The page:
WASHINGTON (AFP) - US President Barack Obama will hold a press conference on Wednesday as he attempts to convince Americans, allies and skeptical lawmakers about the benefits of a nuclear deal with Iran.
Obama will answer questions in the East Room of the White House, spokesman Josh Earnest said on Tuesday.
With Congress set to vote on the deal and would-be Republicans clamouring to denounce it, the White House is aggressively making its case.
Obama must garner the backing of a majority of Democrats in the Republican-controlled Congress to keep the deal alive.
Earnest said Obama had already been briefing some lawmakers on the deal.
The presumptive favourite to be the Democratic nominee, Hillary Clinton, was also contacted.
Behind the scenes, the White House has been briefing Congress, journalists, foreign governments and non-governmental groups about the talks since a framework agreement was reached in Switzerland in April.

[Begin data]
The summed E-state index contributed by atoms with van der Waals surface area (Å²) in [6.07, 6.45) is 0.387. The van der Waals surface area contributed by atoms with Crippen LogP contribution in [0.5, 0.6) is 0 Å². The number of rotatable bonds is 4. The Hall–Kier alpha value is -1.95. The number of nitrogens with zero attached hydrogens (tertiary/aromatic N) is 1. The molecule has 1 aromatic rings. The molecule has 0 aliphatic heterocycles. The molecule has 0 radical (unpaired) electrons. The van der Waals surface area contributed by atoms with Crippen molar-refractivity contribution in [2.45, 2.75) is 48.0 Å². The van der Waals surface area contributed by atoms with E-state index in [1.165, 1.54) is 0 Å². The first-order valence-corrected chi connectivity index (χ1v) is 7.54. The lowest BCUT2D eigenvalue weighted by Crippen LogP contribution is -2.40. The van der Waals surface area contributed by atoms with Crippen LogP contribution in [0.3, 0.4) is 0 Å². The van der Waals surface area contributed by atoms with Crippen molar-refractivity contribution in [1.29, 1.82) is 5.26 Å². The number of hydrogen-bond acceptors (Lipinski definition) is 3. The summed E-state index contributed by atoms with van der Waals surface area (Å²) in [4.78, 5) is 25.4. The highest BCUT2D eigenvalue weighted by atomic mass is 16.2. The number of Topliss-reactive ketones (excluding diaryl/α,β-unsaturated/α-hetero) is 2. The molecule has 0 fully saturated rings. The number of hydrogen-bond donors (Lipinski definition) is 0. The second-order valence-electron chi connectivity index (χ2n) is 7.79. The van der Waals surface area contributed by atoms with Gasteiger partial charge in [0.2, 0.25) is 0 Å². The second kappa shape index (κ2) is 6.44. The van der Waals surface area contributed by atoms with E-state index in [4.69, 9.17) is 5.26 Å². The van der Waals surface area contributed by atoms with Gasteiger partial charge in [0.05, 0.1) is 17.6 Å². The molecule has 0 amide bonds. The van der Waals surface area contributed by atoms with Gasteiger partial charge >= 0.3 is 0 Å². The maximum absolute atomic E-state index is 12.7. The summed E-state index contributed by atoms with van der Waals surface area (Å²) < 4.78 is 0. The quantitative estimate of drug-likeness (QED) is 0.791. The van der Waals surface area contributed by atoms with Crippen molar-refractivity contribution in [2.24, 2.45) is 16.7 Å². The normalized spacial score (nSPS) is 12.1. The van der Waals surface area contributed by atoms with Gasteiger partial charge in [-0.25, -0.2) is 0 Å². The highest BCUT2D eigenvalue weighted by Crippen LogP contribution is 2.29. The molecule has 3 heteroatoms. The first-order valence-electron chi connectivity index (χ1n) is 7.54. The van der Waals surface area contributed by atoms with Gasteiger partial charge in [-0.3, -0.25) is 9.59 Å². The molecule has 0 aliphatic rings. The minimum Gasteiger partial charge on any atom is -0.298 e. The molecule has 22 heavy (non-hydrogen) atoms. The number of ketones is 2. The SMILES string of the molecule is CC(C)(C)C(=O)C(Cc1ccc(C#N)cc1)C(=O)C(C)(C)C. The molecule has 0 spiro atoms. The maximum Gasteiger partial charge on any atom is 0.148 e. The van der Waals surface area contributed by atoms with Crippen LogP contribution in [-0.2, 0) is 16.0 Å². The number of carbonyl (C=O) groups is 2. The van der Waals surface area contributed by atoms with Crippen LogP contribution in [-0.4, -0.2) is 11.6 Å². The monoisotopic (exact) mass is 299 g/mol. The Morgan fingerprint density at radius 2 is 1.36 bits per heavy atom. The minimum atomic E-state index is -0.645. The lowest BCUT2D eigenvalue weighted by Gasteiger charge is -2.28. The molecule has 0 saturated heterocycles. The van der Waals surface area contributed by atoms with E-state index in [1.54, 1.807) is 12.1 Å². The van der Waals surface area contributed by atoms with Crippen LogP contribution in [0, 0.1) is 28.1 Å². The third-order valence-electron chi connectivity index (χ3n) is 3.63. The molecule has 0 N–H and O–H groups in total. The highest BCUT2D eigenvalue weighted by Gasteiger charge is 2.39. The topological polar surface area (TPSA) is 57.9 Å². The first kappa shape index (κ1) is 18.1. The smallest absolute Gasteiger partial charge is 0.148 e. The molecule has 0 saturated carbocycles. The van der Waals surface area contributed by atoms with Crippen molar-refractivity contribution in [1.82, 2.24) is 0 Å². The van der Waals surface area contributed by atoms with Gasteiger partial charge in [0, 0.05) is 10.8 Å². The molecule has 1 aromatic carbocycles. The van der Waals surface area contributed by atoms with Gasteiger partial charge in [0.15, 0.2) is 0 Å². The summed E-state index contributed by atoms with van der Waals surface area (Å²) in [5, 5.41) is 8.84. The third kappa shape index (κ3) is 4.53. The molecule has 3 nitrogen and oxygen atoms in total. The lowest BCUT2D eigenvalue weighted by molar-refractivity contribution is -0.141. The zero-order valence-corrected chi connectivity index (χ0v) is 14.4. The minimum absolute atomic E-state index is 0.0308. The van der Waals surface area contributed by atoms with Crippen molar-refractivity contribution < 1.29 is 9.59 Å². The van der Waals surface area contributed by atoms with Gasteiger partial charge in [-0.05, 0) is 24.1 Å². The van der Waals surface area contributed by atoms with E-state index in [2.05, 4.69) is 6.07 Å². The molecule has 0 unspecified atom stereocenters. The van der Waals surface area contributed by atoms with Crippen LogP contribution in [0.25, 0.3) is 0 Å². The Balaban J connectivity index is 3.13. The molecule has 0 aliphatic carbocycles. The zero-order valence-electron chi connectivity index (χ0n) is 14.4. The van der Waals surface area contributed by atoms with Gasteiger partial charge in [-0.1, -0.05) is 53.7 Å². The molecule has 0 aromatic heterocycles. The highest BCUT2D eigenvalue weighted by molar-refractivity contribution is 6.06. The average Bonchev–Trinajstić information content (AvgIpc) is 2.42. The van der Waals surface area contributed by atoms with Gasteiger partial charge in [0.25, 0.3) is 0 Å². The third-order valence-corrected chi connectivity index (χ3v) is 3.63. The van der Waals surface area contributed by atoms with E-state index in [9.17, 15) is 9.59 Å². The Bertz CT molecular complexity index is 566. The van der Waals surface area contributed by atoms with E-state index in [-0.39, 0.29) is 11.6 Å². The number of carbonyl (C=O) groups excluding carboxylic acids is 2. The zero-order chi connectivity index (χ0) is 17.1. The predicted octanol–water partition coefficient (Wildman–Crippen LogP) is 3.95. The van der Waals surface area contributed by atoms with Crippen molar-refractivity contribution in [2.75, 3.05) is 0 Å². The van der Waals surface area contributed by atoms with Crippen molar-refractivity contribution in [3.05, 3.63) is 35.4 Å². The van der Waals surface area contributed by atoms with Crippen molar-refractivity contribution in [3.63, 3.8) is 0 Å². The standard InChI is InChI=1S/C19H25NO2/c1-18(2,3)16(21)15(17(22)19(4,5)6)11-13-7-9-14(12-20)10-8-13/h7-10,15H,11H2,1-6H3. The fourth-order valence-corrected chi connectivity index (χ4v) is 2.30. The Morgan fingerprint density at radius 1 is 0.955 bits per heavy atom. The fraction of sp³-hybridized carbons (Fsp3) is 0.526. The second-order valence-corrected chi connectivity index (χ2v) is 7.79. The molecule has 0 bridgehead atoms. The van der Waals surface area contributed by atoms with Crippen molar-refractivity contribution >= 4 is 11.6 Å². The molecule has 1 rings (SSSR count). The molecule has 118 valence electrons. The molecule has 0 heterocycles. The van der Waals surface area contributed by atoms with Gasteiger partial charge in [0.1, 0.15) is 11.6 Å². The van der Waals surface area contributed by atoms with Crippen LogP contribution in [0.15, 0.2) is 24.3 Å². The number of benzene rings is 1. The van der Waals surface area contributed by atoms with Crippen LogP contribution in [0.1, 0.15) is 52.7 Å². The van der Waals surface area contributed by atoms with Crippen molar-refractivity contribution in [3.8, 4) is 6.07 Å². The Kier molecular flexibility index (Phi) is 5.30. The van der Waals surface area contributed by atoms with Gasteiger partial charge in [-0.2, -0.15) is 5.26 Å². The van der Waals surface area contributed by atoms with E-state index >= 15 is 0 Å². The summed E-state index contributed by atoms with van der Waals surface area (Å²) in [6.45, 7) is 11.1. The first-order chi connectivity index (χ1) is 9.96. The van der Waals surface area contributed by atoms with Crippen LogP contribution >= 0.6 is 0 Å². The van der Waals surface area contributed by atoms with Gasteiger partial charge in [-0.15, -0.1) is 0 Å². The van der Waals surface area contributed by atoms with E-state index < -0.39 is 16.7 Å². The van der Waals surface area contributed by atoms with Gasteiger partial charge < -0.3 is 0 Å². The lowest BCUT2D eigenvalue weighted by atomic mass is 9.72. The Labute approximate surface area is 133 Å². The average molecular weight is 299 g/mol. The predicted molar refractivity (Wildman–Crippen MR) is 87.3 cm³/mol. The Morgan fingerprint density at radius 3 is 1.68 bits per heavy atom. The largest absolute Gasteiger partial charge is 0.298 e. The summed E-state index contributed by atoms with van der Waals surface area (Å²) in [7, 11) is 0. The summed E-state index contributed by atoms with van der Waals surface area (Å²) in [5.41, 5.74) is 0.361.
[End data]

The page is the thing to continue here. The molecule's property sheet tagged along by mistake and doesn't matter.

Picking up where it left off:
But news of Tuesday's deal has sparked a fierce lobbying battle in Washington.
Experts have come out "for" and "against" as both sides try to sway public opinion.
Lobby groups have deployment multi-million-dollar budgets to make their case.
Obama's supporters fear a tight vote in Congress, even one in which the president prevails, could open the door for sustained attack on the deal.
Many Republican candidates to be president in 2016 have already vowed to repeal it.
Amid this barrage, the White House is expected to launch a communications campaign comparable to anything Obama's administration has done to date.
Cabinet members, senior officials and the president himself have already rolled out to sell the deal.